This work is normally carried out before a contract is entered into and the cost of this investigation is paid by the consumer.
A builder cannot require a consumer to pay additional money in respect of footings work if this additional amount could have been reasonably ascertained before construction commenced.
Some builders allow contingency sums in the contract to cover any additional foundation work. Consumers should attempt to minimise these contingency sums and, in respect of foundation work, should require the builder to comply with the DBC Act and to undertake the necessary investigative work and prepare and cost a proper footings design.
Some builders require owners to enter a preliminary agreement covering items such as foundations data, surveying the site, a structural engineer’s report and design and preparing preliminary designs and drawings. As the value of this work may not exceed $5,000, these agreements are not major domestic building contracts. They are still important agreements. Owners should ensure that the preliminary agreement does not require them to assign or transfer intellectual property or copyright in any design work to the builder. Unless the owner retains copyright in the work, they can not give the design to another builder to construct.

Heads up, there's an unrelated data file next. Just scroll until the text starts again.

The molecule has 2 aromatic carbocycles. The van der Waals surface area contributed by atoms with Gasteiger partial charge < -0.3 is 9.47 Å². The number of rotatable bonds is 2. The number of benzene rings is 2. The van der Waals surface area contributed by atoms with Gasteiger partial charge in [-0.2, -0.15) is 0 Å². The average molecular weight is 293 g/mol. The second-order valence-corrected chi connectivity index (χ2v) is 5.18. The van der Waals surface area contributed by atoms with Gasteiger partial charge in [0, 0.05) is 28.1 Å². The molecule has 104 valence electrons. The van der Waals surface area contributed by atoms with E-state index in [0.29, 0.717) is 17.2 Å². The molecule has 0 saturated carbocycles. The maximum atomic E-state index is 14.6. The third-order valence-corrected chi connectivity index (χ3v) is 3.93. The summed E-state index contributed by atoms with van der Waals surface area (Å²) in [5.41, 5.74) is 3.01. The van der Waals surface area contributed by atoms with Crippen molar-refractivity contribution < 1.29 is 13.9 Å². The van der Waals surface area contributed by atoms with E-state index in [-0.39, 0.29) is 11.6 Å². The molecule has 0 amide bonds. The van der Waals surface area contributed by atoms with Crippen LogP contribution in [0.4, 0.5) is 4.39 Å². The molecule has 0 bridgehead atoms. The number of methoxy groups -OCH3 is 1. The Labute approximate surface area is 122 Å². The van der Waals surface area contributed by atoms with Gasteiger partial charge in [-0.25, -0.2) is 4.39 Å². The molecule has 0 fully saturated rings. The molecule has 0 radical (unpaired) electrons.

The DBC Act sets out in some detail what must be included in a contract for major domestic building works. Section 31 of the DBC Act requires that the contract, among other things, must:
• be in writing;
• provide a detailed description of the work;
• include plans and specifications;
• state the names and addresses of the parties;
• state the registration number of the builder;
• provide a start date or how that date is to be determined and, if the start date is not known, require the builder to do everything that is reasonably possible to ensure the work will start as soon as possible;
• state a date when the work will finish or a number of days that will be required to finish the work once it is started; and
• state a contract price.